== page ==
Green tea's ability to fight cancer is even more potent and varied than scientists suspected, say researchers who have discovered that chemicals in green tea shut down one of the key molecules targeted by tobacco to cause cancer.
This could help explain why people who drink green tea are less likely to develop cancer, say the scientists at the University of Rochester's Environmental Health Science Center.
Green tea has been linked for some time to strong anti-cancer effects as well as other purported abilities such as preventing rheumatoid arthritis and lowering cholesterol, but scientists still do not know how the substance works. It is thought that the tea's antioxidants could fight harmful molecules but the Rochester team, writing in the July 21 issue of Chemical Research in Toxicology, decided to look at its role on the aryl hydrocarbon (AH) receptor.
Director of Rochester's Environmental Health Science Center Dr Thomas Gasiewicz has previously shown how both tobacco smoke and dioxin manipulate the molecule, which frequently helps turn on genes that can be harmful, causing havoc within the body.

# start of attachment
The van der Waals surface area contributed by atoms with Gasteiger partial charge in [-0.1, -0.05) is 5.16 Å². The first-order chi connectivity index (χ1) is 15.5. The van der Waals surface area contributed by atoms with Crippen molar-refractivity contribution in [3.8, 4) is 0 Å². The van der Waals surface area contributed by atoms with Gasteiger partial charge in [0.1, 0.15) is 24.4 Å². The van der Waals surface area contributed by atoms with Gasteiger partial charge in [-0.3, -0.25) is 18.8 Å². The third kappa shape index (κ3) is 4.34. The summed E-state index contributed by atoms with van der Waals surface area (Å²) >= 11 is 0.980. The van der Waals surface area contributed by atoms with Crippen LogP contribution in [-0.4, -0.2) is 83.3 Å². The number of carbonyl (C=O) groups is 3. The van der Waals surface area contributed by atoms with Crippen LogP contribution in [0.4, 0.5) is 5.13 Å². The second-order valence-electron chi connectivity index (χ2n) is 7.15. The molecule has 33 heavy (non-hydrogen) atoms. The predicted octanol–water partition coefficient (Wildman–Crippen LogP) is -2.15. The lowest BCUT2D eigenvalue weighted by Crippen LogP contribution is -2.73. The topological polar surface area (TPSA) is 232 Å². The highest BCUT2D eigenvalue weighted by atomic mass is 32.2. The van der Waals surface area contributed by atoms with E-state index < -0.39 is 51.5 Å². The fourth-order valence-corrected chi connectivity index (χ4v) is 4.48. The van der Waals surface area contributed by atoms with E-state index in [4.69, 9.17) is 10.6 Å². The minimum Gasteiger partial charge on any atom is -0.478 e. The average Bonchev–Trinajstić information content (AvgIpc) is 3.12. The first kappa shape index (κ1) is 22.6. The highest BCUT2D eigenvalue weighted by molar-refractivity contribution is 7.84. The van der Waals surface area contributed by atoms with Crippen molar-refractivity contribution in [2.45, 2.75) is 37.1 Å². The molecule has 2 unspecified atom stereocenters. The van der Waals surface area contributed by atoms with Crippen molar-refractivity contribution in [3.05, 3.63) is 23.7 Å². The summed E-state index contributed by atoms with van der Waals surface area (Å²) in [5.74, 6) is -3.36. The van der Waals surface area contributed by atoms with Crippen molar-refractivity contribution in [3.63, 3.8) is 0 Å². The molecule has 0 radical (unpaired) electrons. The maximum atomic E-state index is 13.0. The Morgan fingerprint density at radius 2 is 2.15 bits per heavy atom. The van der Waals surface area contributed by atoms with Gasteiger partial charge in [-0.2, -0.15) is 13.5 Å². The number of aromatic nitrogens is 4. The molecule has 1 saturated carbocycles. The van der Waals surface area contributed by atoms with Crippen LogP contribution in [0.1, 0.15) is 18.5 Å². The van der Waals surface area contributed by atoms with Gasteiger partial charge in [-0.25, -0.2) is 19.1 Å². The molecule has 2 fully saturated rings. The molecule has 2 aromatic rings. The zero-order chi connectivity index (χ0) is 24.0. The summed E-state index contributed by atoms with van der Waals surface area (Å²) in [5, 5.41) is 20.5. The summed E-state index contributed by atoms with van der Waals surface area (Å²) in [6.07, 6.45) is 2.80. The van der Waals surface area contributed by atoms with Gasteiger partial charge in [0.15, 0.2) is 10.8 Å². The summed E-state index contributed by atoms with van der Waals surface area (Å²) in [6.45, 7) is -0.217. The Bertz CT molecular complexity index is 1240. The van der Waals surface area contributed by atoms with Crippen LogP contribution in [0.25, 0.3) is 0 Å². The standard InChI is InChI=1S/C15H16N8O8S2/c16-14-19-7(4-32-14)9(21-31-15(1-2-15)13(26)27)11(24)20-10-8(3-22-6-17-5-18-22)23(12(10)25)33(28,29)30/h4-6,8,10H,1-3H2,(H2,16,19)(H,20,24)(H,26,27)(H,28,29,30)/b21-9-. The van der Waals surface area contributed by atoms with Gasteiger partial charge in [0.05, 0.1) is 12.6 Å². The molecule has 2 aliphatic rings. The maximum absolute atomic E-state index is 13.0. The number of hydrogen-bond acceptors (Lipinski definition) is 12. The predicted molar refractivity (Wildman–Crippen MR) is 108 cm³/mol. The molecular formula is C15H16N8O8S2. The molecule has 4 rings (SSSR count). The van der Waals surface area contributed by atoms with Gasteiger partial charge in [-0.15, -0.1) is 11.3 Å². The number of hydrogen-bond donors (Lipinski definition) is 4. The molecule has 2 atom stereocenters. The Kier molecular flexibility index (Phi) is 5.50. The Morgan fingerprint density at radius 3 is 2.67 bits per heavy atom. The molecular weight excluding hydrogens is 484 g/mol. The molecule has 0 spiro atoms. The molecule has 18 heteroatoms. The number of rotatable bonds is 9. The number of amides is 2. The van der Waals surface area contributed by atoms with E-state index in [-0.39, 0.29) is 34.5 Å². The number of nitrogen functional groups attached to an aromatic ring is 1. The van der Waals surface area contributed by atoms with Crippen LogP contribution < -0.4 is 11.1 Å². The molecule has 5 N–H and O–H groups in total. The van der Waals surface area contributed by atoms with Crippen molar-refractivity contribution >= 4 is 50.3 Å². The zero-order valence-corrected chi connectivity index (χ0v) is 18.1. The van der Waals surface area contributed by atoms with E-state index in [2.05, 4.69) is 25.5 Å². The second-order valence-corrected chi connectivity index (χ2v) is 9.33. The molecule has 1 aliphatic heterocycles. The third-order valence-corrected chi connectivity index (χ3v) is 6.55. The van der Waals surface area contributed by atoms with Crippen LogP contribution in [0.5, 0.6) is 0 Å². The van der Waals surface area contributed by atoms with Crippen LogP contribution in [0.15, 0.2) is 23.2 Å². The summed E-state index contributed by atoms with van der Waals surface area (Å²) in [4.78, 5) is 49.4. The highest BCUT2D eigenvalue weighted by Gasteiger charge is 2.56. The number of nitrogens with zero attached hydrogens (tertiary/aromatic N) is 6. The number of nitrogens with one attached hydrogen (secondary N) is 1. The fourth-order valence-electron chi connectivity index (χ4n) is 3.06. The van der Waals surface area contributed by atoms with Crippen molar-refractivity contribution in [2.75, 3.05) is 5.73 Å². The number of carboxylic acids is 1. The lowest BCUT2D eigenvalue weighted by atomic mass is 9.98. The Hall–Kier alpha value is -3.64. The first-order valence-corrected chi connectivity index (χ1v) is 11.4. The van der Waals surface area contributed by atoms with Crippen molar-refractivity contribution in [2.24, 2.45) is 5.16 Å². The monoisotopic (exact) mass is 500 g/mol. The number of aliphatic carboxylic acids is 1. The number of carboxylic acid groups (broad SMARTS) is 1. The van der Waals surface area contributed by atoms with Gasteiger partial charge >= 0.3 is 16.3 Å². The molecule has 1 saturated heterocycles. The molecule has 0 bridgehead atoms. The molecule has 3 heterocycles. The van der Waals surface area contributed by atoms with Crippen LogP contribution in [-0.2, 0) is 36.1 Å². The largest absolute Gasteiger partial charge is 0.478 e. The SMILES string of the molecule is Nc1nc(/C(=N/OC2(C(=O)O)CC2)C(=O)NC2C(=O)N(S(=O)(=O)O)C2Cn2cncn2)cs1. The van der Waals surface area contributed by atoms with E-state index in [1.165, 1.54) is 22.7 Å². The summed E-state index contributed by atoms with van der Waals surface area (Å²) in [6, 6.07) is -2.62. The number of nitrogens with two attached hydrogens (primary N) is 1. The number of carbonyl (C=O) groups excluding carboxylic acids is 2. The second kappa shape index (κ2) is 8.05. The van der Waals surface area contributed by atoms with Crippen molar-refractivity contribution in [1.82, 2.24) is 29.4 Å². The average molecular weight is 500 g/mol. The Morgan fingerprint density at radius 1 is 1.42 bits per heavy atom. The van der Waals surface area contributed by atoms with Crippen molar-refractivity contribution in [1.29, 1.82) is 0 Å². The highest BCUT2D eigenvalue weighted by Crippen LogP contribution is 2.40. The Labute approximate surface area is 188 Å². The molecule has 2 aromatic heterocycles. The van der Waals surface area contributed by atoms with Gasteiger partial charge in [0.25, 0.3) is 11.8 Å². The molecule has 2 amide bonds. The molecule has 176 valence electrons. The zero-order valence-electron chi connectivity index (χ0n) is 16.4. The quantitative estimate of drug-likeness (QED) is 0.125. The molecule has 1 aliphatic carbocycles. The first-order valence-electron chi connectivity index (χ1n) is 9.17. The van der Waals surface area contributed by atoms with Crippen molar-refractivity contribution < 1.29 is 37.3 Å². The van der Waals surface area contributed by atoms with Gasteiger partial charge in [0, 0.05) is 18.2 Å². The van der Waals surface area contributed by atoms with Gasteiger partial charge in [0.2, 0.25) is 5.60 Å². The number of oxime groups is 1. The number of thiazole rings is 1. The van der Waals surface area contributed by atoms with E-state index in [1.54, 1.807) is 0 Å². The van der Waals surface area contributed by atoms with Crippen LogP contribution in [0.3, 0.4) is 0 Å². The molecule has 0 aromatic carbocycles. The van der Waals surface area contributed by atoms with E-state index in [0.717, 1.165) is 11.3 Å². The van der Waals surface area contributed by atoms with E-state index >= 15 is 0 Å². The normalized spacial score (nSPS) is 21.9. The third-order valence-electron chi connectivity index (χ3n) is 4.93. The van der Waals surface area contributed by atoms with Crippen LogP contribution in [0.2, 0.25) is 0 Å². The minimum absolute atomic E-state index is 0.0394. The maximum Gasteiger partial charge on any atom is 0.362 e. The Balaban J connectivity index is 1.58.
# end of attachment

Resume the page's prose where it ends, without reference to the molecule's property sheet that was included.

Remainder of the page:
"It's likely that the compounds in green tea act through many different pathways," said Gasiewicz. "Green tea may work differently than we thought to exert its anti-cancer activity."
The team isolated the chemicals that make up green tea and found two that inhibit AH activity - epigallocatechingallate (EGCG) and epigallocatechin (EGC), both similar to other flavonoids found in broccoli, cabbage, grapes and red wine that are known to help prevent cancer.
These chemicals shut down the AH receptor in cancerous mouse cells, and early results indicate the same is true in human cells as well, reported the researchers.
THe AH-inhibiting effects of green tea become evident when EGCG and EGC reach levels typical of those found in a cup of green tea, said the scientists although laboratory tests do not yet guarantee the same effects among the general population. How green tea is metabolized by the body is crucial to its effectiveness, noted the researchers.
"Right now we don't know if drinking the amount of green tea that a person normally drinks would make a difference, but the work is giving us insight into how the proteins work," said graduate student Christine Palermo. "There are a lot of differences between various kinds of green tea, so a lot more research is needed."
It is clear however that green tea is the source of potentially numerous health benefits and as the most popular beverage in the world, it is possibly one of the most acceptable nutraceuticals. Roche recently started commercial production of the tea's active chemical epigallocatechingallate (EGCG), showing the industry's growing interest in its properties.